### nor's blog

By nor, 18 months ago,
• +144

 » 18 months ago, # |   +19 orz blogCoincidence? I think not
 » 18 months ago, # |   +153 I think that your blogs produce the opposite effect of what you are trying to achieve (although my skill for understanding people is negative, so take that with a grain of salt).You make it seem that proving is something hard that is only available to people with special education in math. You insist on using the phrase "formal proof" which seems to suggest writing everything in symbols, maybe even starting proving from axioms. You mention Coq, and as a person who had a course in Coq and remembers how hard it is to prove "obvious" stuff like the commutativity of addition for integers, I can say that it is not good for supporting your position. From here I will address an imaginary flat-earther proof-denier.Mathematical proof is an argument so convincing, that you are prepared to use it to convince other people. Imagine a person who doesn't believe in your claims (imagine me). But they don't want to mess with you, they want to get convinced, they just don't want to trust your word. Can they find a hole in your arguments? If not, it is strict.It's ok to use natural language in proofs. It's ok to reuse known theorems in proofs. It's ok to cut some corners (but only after you got some experience). It's ok to say that something is obvious.It's not ok to believe in some greedy and justify it by saying "it's clear that this is the worst case and we are doing fine in it". Because there are very few situations when you can actually understand what is the worst case for your greedy.Here is the example of "your average it's the worst case logic": A decreasing array is clearly the hardest to sort in increasing order, it even has the maximum number of inversions. A decreasing array is sorted by reversing the array. Therefore, reversing the array sorts the array in $O(n)$.Ridiculous? But how is it different from this?There shouldn't be any assumptions in your proof, apart from the ones given in the statement. There are some quasi-exceptions to this, like if the problem has random input, it's ok to say that some property will hold because of randomness and then just check that it actually holds by running the code a lot of times. Or something similar. Running an exhaustive search is a valid method of proving. Running your greedy on some tests you believe to be the worst is not.Read Everule's blog and comment section. Try to come up with proofs yourself. You will get better with practice.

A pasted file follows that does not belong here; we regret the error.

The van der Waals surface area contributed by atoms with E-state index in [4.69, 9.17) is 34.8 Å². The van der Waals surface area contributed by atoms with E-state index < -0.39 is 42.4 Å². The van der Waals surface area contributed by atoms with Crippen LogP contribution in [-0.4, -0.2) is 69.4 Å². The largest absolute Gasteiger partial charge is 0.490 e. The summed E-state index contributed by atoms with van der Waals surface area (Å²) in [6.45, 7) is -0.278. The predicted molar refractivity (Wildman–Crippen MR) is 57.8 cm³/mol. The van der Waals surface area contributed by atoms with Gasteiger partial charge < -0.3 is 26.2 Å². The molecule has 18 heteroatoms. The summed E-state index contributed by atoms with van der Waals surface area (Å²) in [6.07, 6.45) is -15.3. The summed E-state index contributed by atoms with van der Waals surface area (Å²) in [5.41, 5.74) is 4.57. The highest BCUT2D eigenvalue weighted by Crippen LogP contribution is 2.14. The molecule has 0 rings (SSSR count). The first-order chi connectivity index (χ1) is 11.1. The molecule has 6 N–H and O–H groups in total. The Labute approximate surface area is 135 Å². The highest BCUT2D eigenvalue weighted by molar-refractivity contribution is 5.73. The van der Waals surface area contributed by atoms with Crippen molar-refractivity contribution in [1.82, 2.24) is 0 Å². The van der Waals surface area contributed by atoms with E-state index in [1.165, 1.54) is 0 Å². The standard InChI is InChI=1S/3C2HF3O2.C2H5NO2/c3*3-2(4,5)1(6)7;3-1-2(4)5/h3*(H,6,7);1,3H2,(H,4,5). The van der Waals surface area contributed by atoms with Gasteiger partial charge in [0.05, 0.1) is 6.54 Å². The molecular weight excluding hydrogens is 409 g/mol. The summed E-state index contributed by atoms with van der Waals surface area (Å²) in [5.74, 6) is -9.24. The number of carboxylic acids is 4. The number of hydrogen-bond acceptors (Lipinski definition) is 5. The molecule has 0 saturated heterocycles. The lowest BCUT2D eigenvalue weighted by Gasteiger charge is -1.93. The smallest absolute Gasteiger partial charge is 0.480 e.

•  » » 18 months ago, # ^ |   +39 Very nice proof that sorting is $O(n)$
•  » » 18 months ago, # ^ |   +8 One example is this: in a game theory problem in a contest I coordinated, there was a DP to find winning and losing states. The intended constraints were such that a linear/linearithmic solution passes. However, it turned out that you could tweak the order of computing some things in a brute-force solution to get an $O(n \log n)$ algorithm, by just doing $O(n / i)$ operations for the $i$-th step.Tweaking just the order is what I call a heuristic here (it's quite simple to mindlessly guess that it will work), and often there are situations where these kinds of heuristics come up and have provably good properties.